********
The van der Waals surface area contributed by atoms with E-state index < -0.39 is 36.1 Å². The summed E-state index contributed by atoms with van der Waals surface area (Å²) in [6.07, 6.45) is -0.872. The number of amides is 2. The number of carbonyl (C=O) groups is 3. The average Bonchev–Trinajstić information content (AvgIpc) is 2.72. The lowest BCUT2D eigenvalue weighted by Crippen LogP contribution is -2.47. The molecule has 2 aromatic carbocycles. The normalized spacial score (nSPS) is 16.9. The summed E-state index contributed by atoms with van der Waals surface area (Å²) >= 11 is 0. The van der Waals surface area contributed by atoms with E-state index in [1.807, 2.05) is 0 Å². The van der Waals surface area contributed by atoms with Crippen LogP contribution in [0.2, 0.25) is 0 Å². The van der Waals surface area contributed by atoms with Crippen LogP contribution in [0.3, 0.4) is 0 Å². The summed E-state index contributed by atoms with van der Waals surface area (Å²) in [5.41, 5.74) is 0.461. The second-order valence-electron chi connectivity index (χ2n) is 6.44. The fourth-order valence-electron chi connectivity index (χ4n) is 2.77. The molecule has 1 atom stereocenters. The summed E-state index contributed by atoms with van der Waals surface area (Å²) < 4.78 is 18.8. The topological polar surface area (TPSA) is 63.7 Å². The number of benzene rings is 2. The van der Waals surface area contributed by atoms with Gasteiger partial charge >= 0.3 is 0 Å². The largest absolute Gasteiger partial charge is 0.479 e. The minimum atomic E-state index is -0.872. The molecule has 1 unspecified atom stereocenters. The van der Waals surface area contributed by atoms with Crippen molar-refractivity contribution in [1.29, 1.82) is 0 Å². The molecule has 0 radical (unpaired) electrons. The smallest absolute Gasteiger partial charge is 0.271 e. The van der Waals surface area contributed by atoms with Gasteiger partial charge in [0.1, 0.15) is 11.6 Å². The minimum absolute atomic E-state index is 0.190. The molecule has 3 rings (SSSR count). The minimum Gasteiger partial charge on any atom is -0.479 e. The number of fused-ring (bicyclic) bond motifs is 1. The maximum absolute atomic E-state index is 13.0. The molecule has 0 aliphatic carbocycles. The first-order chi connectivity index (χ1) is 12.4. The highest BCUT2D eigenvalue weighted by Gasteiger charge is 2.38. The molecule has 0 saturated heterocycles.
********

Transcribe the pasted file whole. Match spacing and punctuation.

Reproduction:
The van der Waals surface area contributed by atoms with E-state index < -0.39 is 36.1 Å². The summed E-state index contributed by atoms with van der Waals surface area (Å²) in [6.07, 6.45) is -0.872. The number of amides is 2. The number of carbonyl (C=O) groups is 3. The average Bonchev–Trinajstić information content (AvgIpc) is 2.72. The lowest BCUT2D eigenvalue weighted by Crippen LogP contribution is -2.47. The molecule has 2 aromatic carbocycles. The normalized spacial score (nSPS) is 16.9. The summed E-state index contributed by atoms with van der Waals surface area (Å²) >= 11 is 0. The van der Waals surface area contributed by atoms with E-state index in [1.807, 2.05) is 0 Å². The van der Waals surface area contributed by atoms with Crippen LogP contribution in [0.2, 0.25) is 0 Å². The van der Waals surface area contributed by atoms with Crippen LogP contribution in [0.3, 0.4) is 0 Å². The summed E-state index contributed by atoms with van der Waals surface area (Å²) in [5.41, 5.74) is 0.461. The second-order valence-electron chi connectivity index (χ2n) is 6.44. The fourth-order valence-electron chi connectivity index (χ4n) is 2.77. The molecule has 1 atom stereocenters. The summed E-state index contributed by atoms with van der Waals surface area (Å²) < 4.78 is 18.8. The topological polar surface area (TPSA) is 63.7 Å². The number of benzene rings is 2. The van der Waals surface area contributed by atoms with Gasteiger partial charge >= 0.3 is 0 Å². The largest absolute Gasteiger partial charge is 0.479 e. The minimum atomic E-state index is -0.872. The molecule has 1 unspecified atom stereocenters. The van der Waals surface area contributed by atoms with Crippen molar-refractivity contribution in [1.29, 1.82) is 0 Å². The molecule has 0 radical (unpaired) electrons. The smallest absolute Gasteiger partial charge is 0.271 e. The van der Waals surface area contributed by atoms with Gasteiger partial charge in [0.1, 0.15) is 11.6 Å². The minimum absolute atomic E-state index is 0.190. The molecule has 3 rings (SSSR count). The minimum Gasteiger partial charge on any atom is -0.479 e. The number of fused-ring (bicyclic) bond motifs is 1. The maximum absolute atomic E-state index is 13.0. The molecule has 0 aliphatic carbocycles. The first-order chi connectivity index (χ1) is 12.4. The highest BCUT2D eigenvalue weighted by Gasteiger charge is 2.38. The molecule has 0 saturated heterocycles.